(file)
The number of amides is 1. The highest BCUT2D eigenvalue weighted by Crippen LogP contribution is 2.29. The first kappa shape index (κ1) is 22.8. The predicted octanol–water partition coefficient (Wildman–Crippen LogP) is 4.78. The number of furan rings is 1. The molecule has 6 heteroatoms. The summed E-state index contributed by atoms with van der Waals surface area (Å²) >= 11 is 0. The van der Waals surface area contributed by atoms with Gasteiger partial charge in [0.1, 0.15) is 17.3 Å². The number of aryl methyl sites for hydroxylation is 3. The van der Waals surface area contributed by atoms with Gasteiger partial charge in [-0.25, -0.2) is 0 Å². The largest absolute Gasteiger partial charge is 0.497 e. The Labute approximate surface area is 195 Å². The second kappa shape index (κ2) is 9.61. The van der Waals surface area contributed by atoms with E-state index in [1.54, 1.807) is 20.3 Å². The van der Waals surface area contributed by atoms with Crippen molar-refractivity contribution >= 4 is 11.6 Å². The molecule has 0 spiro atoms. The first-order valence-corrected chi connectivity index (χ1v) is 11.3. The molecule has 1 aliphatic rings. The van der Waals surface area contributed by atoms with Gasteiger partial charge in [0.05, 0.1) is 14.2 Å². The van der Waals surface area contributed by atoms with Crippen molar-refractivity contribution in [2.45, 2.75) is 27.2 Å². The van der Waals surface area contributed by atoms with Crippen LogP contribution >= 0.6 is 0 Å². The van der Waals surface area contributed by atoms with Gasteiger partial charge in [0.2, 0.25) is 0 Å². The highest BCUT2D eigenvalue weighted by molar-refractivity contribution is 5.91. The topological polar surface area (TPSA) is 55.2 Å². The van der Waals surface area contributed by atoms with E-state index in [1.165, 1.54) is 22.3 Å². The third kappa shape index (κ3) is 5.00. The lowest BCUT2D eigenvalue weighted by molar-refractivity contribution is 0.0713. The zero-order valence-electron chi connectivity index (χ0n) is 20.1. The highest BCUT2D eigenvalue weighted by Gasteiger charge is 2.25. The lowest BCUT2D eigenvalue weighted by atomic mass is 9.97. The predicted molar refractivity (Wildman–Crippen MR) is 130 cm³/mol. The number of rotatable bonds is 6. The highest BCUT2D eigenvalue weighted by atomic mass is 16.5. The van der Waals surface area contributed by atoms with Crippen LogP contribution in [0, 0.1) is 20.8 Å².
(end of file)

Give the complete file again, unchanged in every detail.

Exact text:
The number of amides is 1. The highest BCUT2D eigenvalue weighted by Crippen LogP contribution is 2.29. The first kappa shape index (κ1) is 22.8. The predicted octanol–water partition coefficient (Wildman–Crippen LogP) is 4.78. The number of furan rings is 1. The molecule has 6 heteroatoms. The summed E-state index contributed by atoms with van der Waals surface area (Å²) >= 11 is 0. The van der Waals surface area contributed by atoms with Gasteiger partial charge in [0.1, 0.15) is 17.3 Å². The number of aryl methyl sites for hydroxylation is 3. The van der Waals surface area contributed by atoms with Gasteiger partial charge in [-0.25, -0.2) is 0 Å². The largest absolute Gasteiger partial charge is 0.497 e. The Labute approximate surface area is 195 Å². The second kappa shape index (κ2) is 9.61. The van der Waals surface area contributed by atoms with E-state index in [1.54, 1.807) is 20.3 Å². The van der Waals surface area contributed by atoms with Crippen molar-refractivity contribution >= 4 is 11.6 Å². The molecule has 0 spiro atoms. The first-order valence-corrected chi connectivity index (χ1v) is 11.3. The molecule has 1 aliphatic rings. The van der Waals surface area contributed by atoms with Gasteiger partial charge in [0.05, 0.1) is 14.2 Å². The van der Waals surface area contributed by atoms with Crippen molar-refractivity contribution in [2.45, 2.75) is 27.2 Å². The van der Waals surface area contributed by atoms with Crippen LogP contribution >= 0.6 is 0 Å². The van der Waals surface area contributed by atoms with Gasteiger partial charge in [0.2, 0.25) is 0 Å². The highest BCUT2D eigenvalue weighted by molar-refractivity contribution is 5.91. The topological polar surface area (TPSA) is 55.2 Å². The van der Waals surface area contributed by atoms with E-state index in [1.165, 1.54) is 22.3 Å². The third kappa shape index (κ3) is 5.00. The lowest BCUT2D eigenvalue weighted by molar-refractivity contribution is 0.0713. The zero-order valence-electron chi connectivity index (χ0n) is 20.1. The highest BCUT2D eigenvalue weighted by Gasteiger charge is 2.25. The lowest BCUT2D eigenvalue weighted by atomic mass is 9.97. The predicted molar refractivity (Wildman–Crippen MR) is 130 cm³/mol. The number of rotatable bonds is 6. The highest BCUT2D eigenvalue weighted by atomic mass is 16.5. The van der Waals surface area contributed by atoms with Crippen LogP contribution in [0, 0.1) is 20.8 Å².